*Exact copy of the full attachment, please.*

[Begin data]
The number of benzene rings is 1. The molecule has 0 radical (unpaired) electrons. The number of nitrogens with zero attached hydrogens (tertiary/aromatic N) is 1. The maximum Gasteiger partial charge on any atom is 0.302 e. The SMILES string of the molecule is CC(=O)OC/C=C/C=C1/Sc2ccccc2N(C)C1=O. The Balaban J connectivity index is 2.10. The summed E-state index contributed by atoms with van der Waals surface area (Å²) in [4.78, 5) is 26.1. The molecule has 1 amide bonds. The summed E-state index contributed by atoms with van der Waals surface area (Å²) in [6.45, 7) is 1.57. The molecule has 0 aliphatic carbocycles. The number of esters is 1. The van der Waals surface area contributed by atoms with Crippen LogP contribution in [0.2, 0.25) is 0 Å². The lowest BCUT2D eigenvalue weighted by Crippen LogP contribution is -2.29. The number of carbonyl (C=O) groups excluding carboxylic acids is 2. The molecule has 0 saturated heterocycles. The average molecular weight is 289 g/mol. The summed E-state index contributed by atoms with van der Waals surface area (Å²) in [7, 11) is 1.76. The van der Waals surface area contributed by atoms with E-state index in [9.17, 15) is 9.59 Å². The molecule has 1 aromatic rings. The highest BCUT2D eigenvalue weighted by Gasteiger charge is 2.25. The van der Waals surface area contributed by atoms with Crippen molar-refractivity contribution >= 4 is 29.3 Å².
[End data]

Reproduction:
The number of benzene rings is 1. The molecule has 0 radical (unpaired) electrons. The number of nitrogens with zero attached hydrogens (tertiary/aromatic N) is 1. The maximum Gasteiger partial charge on any atom is 0.302 e. The SMILES string of the molecule is CC(=O)OC/C=C/C=C1/Sc2ccccc2N(C)C1=O. The Balaban J connectivity index is 2.10. The summed E-state index contributed by atoms with van der Waals surface area (Å²) in [4.78, 5) is 26.1. The molecule has 1 amide bonds. The summed E-state index contributed by atoms with van der Waals surface area (Å²) in [6.45, 7) is 1.57. The molecule has 0 aliphatic carbocycles. The number of esters is 1. The van der Waals surface area contributed by atoms with Crippen LogP contribution in [0.2, 0.25) is 0 Å². The lowest BCUT2D eigenvalue weighted by Crippen LogP contribution is -2.29. The number of carbonyl (C=O) groups excluding carboxylic acids is 2. The molecule has 0 saturated heterocycles. The average molecular weight is 289 g/mol. The summed E-state index contributed by atoms with van der Waals surface area (Å²) in [7, 11) is 1.76. The van der Waals surface area contributed by atoms with E-state index in [9.17, 15) is 9.59 Å². The molecule has 1 aromatic rings. The highest BCUT2D eigenvalue weighted by Gasteiger charge is 2.25. The van der Waals surface area contributed by atoms with Crippen molar-refractivity contribution >= 4 is 29.3 Å².